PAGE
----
A Song of Praise Is Good

From Commentary on the Psalms 1.4-9 (ca. 490-397)

What is more pleasing than a psalm? David expresses it well: “Praise the Lord, for a song of praise is good: let there be praise of our God with gladness and grace.” Yes, a psalm is a blessing on the lips of the people, a hymn in praise of God, the assembly’s homage, the general exclamation, a word that speaks for all, the voice of the Church, the confession of faith in song. It is the voice of complete assent, the joy of freedom, the cry of happiness, the echo of gladness. It soothes the temper, distracts from care, lightens the burden of sorrow. It is a source of security at night, a lesson in wisdom by day. It is a shield when we are afraid, the celebration of holiness, a vision of serenity, a promise of peace and harmony. It is just like a lyre, evoking harmony from a blend of notes. Day begins to the music of a psalm. Day closes to the echo of a psalm.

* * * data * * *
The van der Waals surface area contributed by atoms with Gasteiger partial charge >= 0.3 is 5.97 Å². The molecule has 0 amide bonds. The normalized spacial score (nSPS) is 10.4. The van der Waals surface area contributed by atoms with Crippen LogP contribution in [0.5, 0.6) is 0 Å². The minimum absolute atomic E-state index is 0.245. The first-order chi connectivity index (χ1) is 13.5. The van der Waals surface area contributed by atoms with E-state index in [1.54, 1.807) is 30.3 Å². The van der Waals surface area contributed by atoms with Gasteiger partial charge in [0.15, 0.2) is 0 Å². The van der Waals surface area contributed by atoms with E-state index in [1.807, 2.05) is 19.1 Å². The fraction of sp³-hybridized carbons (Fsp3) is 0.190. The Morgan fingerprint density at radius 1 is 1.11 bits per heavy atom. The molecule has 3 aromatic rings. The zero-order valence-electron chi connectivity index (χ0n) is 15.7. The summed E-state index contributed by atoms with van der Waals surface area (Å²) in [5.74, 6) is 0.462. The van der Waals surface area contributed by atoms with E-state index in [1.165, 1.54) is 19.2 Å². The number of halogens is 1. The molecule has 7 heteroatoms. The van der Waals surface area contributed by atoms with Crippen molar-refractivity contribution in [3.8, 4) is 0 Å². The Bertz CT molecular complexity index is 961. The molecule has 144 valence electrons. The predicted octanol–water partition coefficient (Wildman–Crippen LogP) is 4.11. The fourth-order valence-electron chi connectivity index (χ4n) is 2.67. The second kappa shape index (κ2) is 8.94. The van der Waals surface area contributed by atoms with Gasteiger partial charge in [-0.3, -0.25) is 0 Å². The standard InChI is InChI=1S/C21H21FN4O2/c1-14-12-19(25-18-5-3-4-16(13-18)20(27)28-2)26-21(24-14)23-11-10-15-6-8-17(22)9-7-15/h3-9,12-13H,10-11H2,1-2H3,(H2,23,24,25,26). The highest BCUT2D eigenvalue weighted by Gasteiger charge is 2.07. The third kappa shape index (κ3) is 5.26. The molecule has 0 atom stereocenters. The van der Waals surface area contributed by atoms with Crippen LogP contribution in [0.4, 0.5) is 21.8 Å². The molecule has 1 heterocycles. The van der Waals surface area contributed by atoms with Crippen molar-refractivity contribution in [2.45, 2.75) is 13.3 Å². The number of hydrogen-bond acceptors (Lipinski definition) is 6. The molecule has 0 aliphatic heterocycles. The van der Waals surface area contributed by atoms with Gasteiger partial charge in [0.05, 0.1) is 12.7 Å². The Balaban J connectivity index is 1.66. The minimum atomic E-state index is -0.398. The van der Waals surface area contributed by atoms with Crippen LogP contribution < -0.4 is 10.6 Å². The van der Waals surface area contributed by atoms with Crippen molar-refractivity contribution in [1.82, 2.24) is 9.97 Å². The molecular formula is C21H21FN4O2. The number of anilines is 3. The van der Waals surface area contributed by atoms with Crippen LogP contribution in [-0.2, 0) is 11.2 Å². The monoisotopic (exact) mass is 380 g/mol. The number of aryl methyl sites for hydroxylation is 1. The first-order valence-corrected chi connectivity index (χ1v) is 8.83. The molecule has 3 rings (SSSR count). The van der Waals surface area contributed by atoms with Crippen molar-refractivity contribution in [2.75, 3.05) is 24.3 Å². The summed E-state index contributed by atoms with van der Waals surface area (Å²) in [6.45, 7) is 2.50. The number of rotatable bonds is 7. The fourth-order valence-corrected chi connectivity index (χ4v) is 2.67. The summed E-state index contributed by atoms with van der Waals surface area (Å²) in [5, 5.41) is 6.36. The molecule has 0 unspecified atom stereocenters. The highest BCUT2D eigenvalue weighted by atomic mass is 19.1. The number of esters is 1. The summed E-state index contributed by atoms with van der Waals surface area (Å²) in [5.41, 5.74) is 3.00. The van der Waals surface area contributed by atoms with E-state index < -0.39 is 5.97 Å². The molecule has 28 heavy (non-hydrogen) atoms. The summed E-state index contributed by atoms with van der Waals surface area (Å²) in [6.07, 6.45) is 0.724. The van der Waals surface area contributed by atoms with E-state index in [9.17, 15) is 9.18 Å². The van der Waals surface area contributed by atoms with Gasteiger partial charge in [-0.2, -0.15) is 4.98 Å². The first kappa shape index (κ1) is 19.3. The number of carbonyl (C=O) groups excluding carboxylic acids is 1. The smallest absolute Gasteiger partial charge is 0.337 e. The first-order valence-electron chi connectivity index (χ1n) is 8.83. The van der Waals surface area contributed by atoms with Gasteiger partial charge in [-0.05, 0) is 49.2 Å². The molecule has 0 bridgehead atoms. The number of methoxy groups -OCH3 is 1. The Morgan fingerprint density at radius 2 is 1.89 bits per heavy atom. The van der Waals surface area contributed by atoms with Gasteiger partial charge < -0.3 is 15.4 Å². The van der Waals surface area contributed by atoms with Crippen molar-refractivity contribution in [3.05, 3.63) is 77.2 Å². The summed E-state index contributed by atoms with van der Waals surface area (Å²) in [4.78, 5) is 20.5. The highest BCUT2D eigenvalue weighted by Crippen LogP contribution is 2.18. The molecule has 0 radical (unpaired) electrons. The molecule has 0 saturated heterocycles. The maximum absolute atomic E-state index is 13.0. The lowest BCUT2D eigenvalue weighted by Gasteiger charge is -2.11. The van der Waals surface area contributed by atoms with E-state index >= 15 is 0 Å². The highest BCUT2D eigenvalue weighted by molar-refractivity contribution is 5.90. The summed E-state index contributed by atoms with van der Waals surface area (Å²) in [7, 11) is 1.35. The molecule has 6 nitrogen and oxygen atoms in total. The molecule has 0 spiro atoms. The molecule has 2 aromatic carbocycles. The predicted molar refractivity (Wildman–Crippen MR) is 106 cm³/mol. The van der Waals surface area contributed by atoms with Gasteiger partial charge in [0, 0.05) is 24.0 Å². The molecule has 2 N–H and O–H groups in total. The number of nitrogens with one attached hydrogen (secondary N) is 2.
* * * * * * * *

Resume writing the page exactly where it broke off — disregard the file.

In a psalm, instruction vies with beauty. We sing for pleasure. We learn for our profit. What experience is not covered by a reading of the psalms? I come across the words:’ a song for the beloved’, and I am aflame with desire for God’s love. I go through God’s revelation in all its beauty, the intimations of resurrection, the gifts of his promise. I learn to avoid sin. I see my mistake and feeling ashamed of repentance for my sins.

What is a psalm but a musical instrument to give expression to all the virtues? The psalmist of old used it, with the aid of the Holy Spirit, to make earth re-echo the music of heaven. The psalmist used the dead gut of strings to create harmony from a variety of notes, in order to send up to heaven the song of God’s praise. In doing so, the psalmist taught us that we must first die to sin, and then create in our lives on earth a harmony through virtuous deeds, if the grace of our devotion is to reach up to the Lord.

St. Ambrose (ca. 334-397) became Archbishop of Milan at a time of bitter strife about Christological doctrine, and upheld orthodox teaching in a his widely circulated sermons and treatises. He is credited with introducing hymns to the Western Church, some composed by himself, and his greatest disciple was the even more influential St. Augustine. His commentary on twelve psalms, a collection of earlier sermons, was published near the end of his life. His feast day is December 7.


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